Street and Park Pathway Lighting, LED Upgrade

Did you know the City has over 6,400 streetlight, park pathway and parking lot lights?  That’s a lot of lights. Public Works took responsibility for these lights in from Alameda Municipal Power (AMP) in 2017.  There are a variety of different styles lighting throughout the City and some are even designated historic monuments by the Historical Advisory Board.  Before the program transferred from AMP to Public Works, AMP converted about 3,500 of the non-decorative, or “cobra head” style lights to LED.

What is LED?
Light emitting diodes, or LEDs, have been on the mainstream market for 30 years now. They have characteristically low energy consumption, small size, longer lifetime and faster switching than incandescence lamps and because of that, they have a wide palette of applicability, including streetlighting.

The reason LED bulbs are vastly more cost-effective and environmentally friendly in comparison to incandescent bulbs because LEDs aren’t bulbs at all!  For most incandescent and fluorescent bulbs, heat is a byproduct of the light that is created. Most of the energy incandescent lights use goes towards heating the bulb, leaving little for creating actual light. However, LED lights use only a small portion of their energy to create heat, so most is used for creating brighter light.

Will the lights look the same?
In some locations we will be replacing the entire fixture, like the lantern style fixtures in the Fernside neighborhood. The new LED fixture looks nearly exact to the existing.  For the streetlights designated historic, we will only be changing the bulb to LED and retaining the existing housing.

Consistent with the International Dark-Sky Association, a group whose purpose is to protect the night sky, the new LED street lights have a correlated color temperature (CCT) of 3000 Kelvins.  The CCT is the hue and tone of white light from the LED that is measured in Kelvin (K), which is similar to degrees in Celsius. Different temperatures on the Kelvin scale represent different colors.  For example, light at 2000K-3500K looks more orange/yellow and is called ultra-warm or warm white, and as temperatures increases in Kelvin, color changes to more of a “paper white” known as natural or neutral white (between 3500K and 5100K) and finally into a bluish-white known as cool white (5100K-20000K).  All LEDs to be installed as part of this project are 3,000 Kelvin LEDs or led, which is a warm white glow that is safe for people and wildlife.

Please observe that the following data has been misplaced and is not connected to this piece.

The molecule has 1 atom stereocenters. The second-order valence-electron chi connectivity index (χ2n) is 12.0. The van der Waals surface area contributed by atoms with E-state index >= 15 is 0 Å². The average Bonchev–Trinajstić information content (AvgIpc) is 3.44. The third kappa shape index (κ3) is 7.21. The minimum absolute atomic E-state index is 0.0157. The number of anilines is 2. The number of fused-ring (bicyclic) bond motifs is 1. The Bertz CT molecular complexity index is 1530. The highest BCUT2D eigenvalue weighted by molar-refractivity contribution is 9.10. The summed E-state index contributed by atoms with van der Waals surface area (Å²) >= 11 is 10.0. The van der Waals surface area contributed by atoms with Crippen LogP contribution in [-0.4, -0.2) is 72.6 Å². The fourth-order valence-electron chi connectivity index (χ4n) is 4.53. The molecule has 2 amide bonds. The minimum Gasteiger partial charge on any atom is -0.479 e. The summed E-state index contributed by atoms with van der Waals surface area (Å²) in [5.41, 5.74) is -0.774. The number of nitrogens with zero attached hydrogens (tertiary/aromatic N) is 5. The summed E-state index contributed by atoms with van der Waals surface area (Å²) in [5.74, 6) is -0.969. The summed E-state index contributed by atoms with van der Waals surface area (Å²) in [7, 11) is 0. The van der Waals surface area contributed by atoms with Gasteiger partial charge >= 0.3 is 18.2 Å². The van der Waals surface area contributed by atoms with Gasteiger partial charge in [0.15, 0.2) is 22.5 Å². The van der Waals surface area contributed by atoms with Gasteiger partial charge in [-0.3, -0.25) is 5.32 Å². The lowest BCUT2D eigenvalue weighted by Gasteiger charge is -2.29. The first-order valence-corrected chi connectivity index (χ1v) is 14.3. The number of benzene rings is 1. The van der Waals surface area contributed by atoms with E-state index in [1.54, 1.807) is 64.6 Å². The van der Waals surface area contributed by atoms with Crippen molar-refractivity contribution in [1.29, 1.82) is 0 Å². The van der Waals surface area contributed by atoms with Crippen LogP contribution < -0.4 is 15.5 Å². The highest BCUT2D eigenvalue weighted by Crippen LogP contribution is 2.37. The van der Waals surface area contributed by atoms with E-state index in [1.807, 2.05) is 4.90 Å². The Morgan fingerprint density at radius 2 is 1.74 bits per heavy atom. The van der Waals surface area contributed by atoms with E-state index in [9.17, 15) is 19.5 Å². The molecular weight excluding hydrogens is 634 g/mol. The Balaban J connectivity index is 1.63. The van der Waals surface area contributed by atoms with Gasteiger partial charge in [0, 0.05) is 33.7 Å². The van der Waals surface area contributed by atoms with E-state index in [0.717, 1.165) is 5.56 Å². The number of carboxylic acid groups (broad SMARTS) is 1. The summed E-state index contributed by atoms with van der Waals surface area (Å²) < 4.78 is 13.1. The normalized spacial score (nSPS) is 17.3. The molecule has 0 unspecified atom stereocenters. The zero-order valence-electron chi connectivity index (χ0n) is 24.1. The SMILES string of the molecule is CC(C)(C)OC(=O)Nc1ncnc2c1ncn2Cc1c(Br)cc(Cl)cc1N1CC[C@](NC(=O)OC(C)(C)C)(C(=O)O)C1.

When will the lights be installed in my neighborhood?
The project is being implemented in phases that are dictated both by geography and material availability. Some fixtures take longer than others to manufacture and deliver. We are starting the week of December 7, 2020 in the Fernside neighborhood since the lantern style fixtures were already delivered. We also have the bulb replacements for the historic globe style streetlights, so those will be done next.  St. Francis Electric is the contractor doing the install for this first phase. We anticipate this work to take a month or so before start up subsequent phases.

Please use this map to see the various phases of the LED project and estimated start dates.

Map

What’s the environmental impact of this project?
Energy from City street, parking lot, and park pathway lighting accounts for over 658 metric tons of carbon dioxide emissions annually. This LED conversion project will reduce emissions from street, parking lot, and park pathway lighting by 213 metric tons of carbon dioxide emissions annually.  This is equivalent to 1,047,153 miles driven by an average passenger vehicles or equivalent to 47,485 gallons of gasoline usage.

How was this project funded?
Streetlight, park pathway and parking lot lights are funded by the General Fund. As part of the FY19-21 budget, Council approved $560,000 to supplement a potential $3,000.000 California Energy Commission’s (CEC) Energy Conservation Assistance Act Program Loan with a one percent interest rate fixed for the term of the loan. After further research, staff concluded the project was not eligible for the CEC loan due to legalities around committing the general fund to future years without a vote of the people.

To continue with this important energy saving project, staff restructured the project to purchase the materials directly and manage the install.  Install will be executed with a mix of in house and contractual labor so that the total project contractual costs, including this material purchase, is an estimated $570,000. The project restructuring avoids the need for financing. 

Who can I contact for questions and/or concerns?
Please contact Erin Smith, (510) 747-7938 or esmith@alamedaca.gov